I follow a ton of threads, groups, pages, and communities dedicated to college admission, both the profession itself and the students who make the profession, well, a profession. There have been plenty of times where I've seen counselors (both school and admission) who are completely jaded when it comes to today's students. As someone who doesn't work in the industry, I guess it's easy for me to say that I just can't see how that's possible. But based on my recent experience, I can say the quickest way to tear out of that slump is simply to ask a student to..."tell me about yourself."

I can't wait to do it again.

Teaching the Successes to College

The third post in my initial series is a conclusion to the First Year Experience.  I so far have introduced thoughts about New Student Orientation, and Welcome Week.  This third part is about what happens when the school year starts.   Many universities, including my own institution, provides a class for students to take in the first semester.  This class, which I am going to call First Year Seminar, is supposed to teach students the successes to being a college student.

Some of these successes are topics like note taking, studying, and how to do research.  And while these topics are sometimes not the favorites of the students in the classroom, they are necessary.   I have helped to teach a couple of these seminars.  Following up with my students in later years, the biggest thing they have said was how beneficial covering topics like that were.  They said that college is a huge step from high school.  At the same time, it was these students that gave me the most problems in the classroom on days like this.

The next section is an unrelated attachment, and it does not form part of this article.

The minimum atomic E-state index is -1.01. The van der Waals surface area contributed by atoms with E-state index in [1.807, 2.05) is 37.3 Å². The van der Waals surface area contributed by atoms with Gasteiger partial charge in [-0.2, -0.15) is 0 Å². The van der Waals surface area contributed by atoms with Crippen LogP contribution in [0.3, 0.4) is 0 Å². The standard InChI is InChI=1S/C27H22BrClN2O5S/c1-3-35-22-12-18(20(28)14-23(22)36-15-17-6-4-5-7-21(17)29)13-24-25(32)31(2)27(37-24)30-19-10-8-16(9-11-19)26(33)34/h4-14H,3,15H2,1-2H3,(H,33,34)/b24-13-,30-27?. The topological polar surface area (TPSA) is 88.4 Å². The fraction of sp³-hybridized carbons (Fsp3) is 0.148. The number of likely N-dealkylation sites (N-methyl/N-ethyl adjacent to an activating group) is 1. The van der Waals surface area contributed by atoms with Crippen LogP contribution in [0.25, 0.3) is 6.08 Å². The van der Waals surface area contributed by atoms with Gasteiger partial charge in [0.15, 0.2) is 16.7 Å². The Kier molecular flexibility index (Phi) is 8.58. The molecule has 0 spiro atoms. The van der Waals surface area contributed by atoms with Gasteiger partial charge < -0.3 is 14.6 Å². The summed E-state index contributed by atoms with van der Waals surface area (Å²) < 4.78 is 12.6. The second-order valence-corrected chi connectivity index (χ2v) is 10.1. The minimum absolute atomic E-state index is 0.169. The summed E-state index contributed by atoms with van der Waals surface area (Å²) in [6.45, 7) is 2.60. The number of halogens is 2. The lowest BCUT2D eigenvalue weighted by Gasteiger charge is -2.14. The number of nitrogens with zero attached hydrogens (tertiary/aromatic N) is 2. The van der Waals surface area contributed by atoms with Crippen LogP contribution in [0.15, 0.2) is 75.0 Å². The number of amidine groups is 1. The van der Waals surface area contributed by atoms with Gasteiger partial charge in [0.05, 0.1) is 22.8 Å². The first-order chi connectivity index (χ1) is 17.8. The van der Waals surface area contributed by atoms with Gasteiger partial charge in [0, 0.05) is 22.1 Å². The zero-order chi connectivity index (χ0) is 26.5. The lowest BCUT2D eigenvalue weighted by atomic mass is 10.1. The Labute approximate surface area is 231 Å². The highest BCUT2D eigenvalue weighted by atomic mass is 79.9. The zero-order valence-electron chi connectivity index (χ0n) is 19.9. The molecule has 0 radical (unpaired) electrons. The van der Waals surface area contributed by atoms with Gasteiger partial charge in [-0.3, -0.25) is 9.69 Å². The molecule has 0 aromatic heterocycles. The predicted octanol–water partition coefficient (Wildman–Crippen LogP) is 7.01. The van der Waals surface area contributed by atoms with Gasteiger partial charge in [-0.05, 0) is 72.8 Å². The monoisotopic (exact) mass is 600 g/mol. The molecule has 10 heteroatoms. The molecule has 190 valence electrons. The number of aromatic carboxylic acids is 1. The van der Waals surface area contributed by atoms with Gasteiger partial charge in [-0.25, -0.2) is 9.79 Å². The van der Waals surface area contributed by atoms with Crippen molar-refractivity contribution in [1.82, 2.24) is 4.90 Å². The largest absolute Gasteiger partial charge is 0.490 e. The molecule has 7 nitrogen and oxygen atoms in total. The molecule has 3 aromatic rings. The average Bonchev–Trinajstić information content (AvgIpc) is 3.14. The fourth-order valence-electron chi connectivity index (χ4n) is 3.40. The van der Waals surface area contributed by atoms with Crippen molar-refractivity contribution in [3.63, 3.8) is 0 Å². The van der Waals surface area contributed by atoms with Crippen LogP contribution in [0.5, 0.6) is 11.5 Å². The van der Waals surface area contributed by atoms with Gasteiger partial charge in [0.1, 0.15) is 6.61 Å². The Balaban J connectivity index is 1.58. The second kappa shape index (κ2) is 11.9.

So the bigger questions is: does teaching success skills like the one's mentioned above need to be so painful for students in the class?  Looking back and now looking forward as a hopeful professional in this area of higher education, I know now that the answer is no.

Creativity in lessons can go very far when working with students.  Half of the battle in most cases is trying to have he students buy in to the importance.  One solution among many, is to incorporate their other classes into this seminar class.  Another is the style of class.  Having a theme or a key issues that the class has to solve over the course of the semester can help when addressing different lessons over the course of the semester.

One thing that I think that every instructor would hate to hear is that their class was not beneficial.  When discussing retention at any level, one of the questions that may come up is, "Are our students prepared to succeed?"  This preparedness starts their first year.  Between learning about the university and making friends in the first two programs,  First Year Seminar brings it home with preparedness to get it done in the classroom.

What at your university helps get students prepared?